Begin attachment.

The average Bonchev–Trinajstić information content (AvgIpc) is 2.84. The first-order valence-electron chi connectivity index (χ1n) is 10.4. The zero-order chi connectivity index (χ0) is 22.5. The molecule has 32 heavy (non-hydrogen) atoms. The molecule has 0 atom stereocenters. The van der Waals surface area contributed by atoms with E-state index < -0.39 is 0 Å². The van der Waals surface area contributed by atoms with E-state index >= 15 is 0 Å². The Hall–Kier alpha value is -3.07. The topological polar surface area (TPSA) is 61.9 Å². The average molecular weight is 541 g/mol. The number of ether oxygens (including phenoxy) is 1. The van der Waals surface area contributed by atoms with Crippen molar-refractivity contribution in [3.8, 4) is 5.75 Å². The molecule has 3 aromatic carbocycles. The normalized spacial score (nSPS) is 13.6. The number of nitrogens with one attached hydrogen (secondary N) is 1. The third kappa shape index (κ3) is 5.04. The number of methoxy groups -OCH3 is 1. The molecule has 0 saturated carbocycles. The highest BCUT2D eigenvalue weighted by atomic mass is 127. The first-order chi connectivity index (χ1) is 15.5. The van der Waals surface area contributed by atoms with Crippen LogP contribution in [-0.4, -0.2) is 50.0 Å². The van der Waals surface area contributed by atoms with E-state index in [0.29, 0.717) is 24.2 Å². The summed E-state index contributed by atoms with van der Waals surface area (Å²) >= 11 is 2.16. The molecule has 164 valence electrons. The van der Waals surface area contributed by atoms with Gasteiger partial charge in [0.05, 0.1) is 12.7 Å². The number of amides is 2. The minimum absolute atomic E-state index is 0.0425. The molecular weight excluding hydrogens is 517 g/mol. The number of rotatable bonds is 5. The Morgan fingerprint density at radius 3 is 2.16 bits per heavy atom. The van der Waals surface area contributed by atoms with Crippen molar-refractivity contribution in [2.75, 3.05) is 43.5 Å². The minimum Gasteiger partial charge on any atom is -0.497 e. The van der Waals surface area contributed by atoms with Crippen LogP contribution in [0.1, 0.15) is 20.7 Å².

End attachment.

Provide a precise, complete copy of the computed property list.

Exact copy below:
The average Bonchev–Trinajstić information content (AvgIpc) is 2.84. The first-order valence-electron chi connectivity index (χ1n) is 10.4. The zero-order chi connectivity index (χ0) is 22.5. The molecule has 32 heavy (non-hydrogen) atoms. The molecule has 0 atom stereocenters. The van der Waals surface area contributed by atoms with E-state index < -0.39 is 0 Å². The van der Waals surface area contributed by atoms with E-state index >= 15 is 0 Å². The Hall–Kier alpha value is -3.07. The topological polar surface area (TPSA) is 61.9 Å². The average molecular weight is 541 g/mol. The number of ether oxygens (including phenoxy) is 1. The van der Waals surface area contributed by atoms with Crippen molar-refractivity contribution in [3.8, 4) is 5.75 Å². The molecule has 3 aromatic carbocycles. The normalized spacial score (nSPS) is 13.6. The number of nitrogens with one attached hydrogen (secondary N) is 1. The third kappa shape index (κ3) is 5.04. The number of methoxy groups -OCH3 is 1. The molecule has 0 saturated carbocycles. The highest BCUT2D eigenvalue weighted by atomic mass is 127. The first-order chi connectivity index (χ1) is 15.5. The van der Waals surface area contributed by atoms with Crippen LogP contribution in [-0.4, -0.2) is 50.0 Å². The van der Waals surface area contributed by atoms with E-state index in [0.29, 0.717) is 24.2 Å². The summed E-state index contributed by atoms with van der Waals surface area (Å²) >= 11 is 2.16. The molecule has 164 valence electrons. The van der Waals surface area contributed by atoms with Gasteiger partial charge in [0.05, 0.1) is 12.7 Å². The number of amides is 2. The minimum absolute atomic E-state index is 0.0425. The molecular weight excluding hydrogens is 517 g/mol. The number of rotatable bonds is 5. The Morgan fingerprint density at radius 3 is 2.16 bits per heavy atom. The van der Waals surface area contributed by atoms with Crippen molar-refractivity contribution in [2.75, 3.05) is 43.5 Å². The minimum Gasteiger partial charge on any atom is -0.497 e. The van der Waals surface area contributed by atoms with Crippen LogP contribution in [0.1, 0.15) is 20.7 Å².